Saturday, August 20, 2005

If Christ is Not Risen

It has been fashionable in some circles for a number of years to dismiss the bodily resurrection of Christ as mythical and scientifically impossible (isn’t it strange how people can tell the Creator of the universe what is possible? Good thing God didn’t know that it was impossible to raise his Son—He might never have decided to do it!). In any case, it is seen as superfluous to our faith, something we cannot know really happened and therefore doesn’t really matter. They like to go around saying things like: “If someone were to discover a tomb with the bones of Christ in it, that would not disturb my faith.” I would have to conclude that such a person has precious little faith left to disturb.

St Paul makes the point quite clearly and succinctly: “If Christ has not been raised, your faith is futile and you are still in your sins” (1Cor. 15:17). Everything hinges on the resurrection of Christ. Not only is our faith worthless if there was no resurrection, but we have nothing to hope for beyond this life. “Then those who have fallen asleep in Christ have perished. If for this life only we have hoped in Christ, we are of all men most to be pitied” (vv. 18-19).

It is clear that for St Paul the death and resurrection of Christ are inseparable saving acts, or perhaps we could say it is one great act (his “glorification,” according to St John) that is accomplished over a period of several days. St Paul says that Christ died for our sins—but his death is not salvific in isolation from the resurrection, for he also says that if Christ was not raised from the dead, we are still in our sins. To end the argument, he declares: “But in fact Christ has been raised from the dead” (v.20), and then he launches into a description of the Lord’s ultimate victory and of the nature of the risen body, which we can expect to enjoy for all eternity, precisely because Christ is risen from the dead.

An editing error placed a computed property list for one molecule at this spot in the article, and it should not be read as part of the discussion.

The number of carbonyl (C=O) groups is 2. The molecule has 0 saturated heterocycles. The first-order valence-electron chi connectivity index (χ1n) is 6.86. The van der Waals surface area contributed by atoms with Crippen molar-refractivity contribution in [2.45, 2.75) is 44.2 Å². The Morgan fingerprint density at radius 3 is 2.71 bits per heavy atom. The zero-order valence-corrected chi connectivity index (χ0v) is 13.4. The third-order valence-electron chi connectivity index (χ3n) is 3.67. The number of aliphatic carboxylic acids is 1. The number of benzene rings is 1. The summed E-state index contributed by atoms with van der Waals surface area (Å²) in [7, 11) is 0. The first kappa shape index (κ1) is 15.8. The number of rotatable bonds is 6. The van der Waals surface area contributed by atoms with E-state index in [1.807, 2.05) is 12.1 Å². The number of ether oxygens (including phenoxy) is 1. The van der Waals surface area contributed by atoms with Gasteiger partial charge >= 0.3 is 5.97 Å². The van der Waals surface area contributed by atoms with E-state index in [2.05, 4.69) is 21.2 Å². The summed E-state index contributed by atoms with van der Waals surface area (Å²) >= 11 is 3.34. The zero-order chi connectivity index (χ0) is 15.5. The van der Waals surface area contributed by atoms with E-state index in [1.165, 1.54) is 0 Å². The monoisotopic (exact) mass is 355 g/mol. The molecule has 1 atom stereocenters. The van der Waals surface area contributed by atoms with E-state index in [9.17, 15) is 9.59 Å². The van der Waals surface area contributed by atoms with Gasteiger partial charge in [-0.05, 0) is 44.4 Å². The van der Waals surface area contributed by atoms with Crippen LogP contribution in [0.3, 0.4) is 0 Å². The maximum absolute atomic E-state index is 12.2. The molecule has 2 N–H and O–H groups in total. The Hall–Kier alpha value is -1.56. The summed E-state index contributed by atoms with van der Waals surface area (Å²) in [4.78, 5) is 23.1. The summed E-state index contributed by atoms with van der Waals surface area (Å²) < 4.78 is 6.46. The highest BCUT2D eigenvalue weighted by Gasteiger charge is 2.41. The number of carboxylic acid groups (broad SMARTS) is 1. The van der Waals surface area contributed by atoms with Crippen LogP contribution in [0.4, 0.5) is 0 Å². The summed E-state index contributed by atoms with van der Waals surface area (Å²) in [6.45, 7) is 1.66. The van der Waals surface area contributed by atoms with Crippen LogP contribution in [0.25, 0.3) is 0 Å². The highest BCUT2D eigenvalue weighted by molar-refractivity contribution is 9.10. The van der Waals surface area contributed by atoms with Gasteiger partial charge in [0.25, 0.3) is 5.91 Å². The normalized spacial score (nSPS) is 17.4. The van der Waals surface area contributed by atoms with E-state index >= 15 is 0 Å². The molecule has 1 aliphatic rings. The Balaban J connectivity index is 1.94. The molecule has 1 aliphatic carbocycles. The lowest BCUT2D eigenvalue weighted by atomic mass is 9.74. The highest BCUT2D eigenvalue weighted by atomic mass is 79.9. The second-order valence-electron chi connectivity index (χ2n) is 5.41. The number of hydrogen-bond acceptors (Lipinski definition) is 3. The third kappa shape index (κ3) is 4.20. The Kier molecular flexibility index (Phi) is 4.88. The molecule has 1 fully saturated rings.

When the end comes, Christ will “deliver the kingdom to God the Father… The last enemy to be destroyed is death… that God may be everything to everyone” (vv. 24-28). It would be vain and deceptive to speak of the destruction of death if Christ was not raised and hence we are not raised. Death would be for us what it is for plants and animals: the definitive cessation of biological and conscious life. But there is infinitely more in store for us. “Lo, I tell you a mystery… the trumpet will sound and the dead will be raised imperishable, and we [i.e., those still alive when the Lord returns] shall be transformed. For this perishable nature must put on the imperishable, and this mortal nature must put on immortality… ‘O death, where is your victory? O death, where is your sting?’… Thanks be to God, who gives us the victory through our Lord Jesus Christ” (vv. 51-57).

What is your ultimate hope? How do you see your destiny? Could you ever dare to say you have faith in Christ without believing in his resurrection, and ours? Christianity is nothing more than a collection (one among many) of wise sayings, didactic stories, and moral precepts—if Jesus Christ is not the incarnate Son of God, who died and rose from the dead in order to grant us forgiveness of sins and everlasting life. The Church, from the time of the original apostles, has always believed in the resurrection of Christ and of all mankind—until the modern age of apostasy and systematic doubt, in which many in the Church have lost their faith.

Jesus preached resurrection, as did Paul and the other authors of Scripture and all the Fathers of the Church. Be clear and steadfast about what you believe—if your faith has no place for resurrection, it is not Christian faith. Hold fast to the faith of our fathers, or you will die in your sins. Believe in the resurrection, and rise to immortal life!